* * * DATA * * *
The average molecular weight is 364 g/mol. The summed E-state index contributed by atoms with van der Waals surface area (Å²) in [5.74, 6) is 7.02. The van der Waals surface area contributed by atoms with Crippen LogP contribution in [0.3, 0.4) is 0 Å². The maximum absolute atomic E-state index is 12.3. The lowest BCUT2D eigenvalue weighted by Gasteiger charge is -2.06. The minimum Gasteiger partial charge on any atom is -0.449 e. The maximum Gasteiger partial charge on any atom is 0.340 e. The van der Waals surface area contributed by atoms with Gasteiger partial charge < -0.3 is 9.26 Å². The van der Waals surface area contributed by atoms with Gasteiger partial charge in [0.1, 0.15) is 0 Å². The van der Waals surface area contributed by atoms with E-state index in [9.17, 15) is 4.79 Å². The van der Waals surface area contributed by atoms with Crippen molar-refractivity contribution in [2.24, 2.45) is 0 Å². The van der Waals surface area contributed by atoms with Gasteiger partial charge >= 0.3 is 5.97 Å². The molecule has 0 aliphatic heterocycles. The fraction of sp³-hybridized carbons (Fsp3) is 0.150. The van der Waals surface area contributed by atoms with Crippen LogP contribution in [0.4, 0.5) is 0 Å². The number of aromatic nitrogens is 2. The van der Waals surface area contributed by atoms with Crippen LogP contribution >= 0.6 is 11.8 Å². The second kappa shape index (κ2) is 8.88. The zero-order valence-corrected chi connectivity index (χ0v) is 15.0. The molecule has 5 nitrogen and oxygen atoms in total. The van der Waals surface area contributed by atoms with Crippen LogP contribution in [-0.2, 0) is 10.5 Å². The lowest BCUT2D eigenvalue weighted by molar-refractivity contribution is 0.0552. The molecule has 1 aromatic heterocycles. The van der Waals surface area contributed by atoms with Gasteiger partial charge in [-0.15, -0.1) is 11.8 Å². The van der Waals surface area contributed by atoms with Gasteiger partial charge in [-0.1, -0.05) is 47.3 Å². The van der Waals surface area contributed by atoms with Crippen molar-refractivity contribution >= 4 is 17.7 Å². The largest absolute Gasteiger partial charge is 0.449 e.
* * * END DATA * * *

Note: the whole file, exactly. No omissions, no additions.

The average molecular weight is 364 g/mol. The summed E-state index contributed by atoms with van der Waals surface area (Å²) in [5.74, 6) is 7.02. The van der Waals surface area contributed by atoms with Crippen LogP contribution in [0.3, 0.4) is 0 Å². The maximum absolute atomic E-state index is 12.3. The lowest BCUT2D eigenvalue weighted by Gasteiger charge is -2.06. The minimum Gasteiger partial charge on any atom is -0.449 e. The maximum Gasteiger partial charge on any atom is 0.340 e. The van der Waals surface area contributed by atoms with Gasteiger partial charge < -0.3 is 9.26 Å². The van der Waals surface area contributed by atoms with Gasteiger partial charge in [0.1, 0.15) is 0 Å². The van der Waals surface area contributed by atoms with E-state index in [9.17, 15) is 4.79 Å². The van der Waals surface area contributed by atoms with Crippen molar-refractivity contribution in [2.24, 2.45) is 0 Å². The van der Waals surface area contributed by atoms with Gasteiger partial charge >= 0.3 is 5.97 Å². The molecule has 0 aliphatic heterocycles. The fraction of sp³-hybridized carbons (Fsp3) is 0.150. The van der Waals surface area contributed by atoms with Crippen LogP contribution in [0.4, 0.5) is 0 Å². The number of aromatic nitrogens is 2. The van der Waals surface area contributed by atoms with Crippen LogP contribution >= 0.6 is 11.8 Å². The second kappa shape index (κ2) is 8.88. The zero-order valence-corrected chi connectivity index (χ0v) is 15.0. The molecule has 5 nitrogen and oxygen atoms in total. The van der Waals surface area contributed by atoms with Crippen LogP contribution in [-0.2, 0) is 10.5 Å². The lowest BCUT2D eigenvalue weighted by molar-refractivity contribution is 0.0552. The molecule has 1 aromatic heterocycles. The van der Waals surface area contributed by atoms with Gasteiger partial charge in [-0.15, -0.1) is 11.8 Å². The van der Waals surface area contributed by atoms with Gasteiger partial charge in [-0.1, -0.05) is 47.3 Å². The van der Waals surface area contributed by atoms with Crippen molar-refractivity contribution >= 4 is 17.7 Å². The largest absolute Gasteiger partial charge is 0.449 e.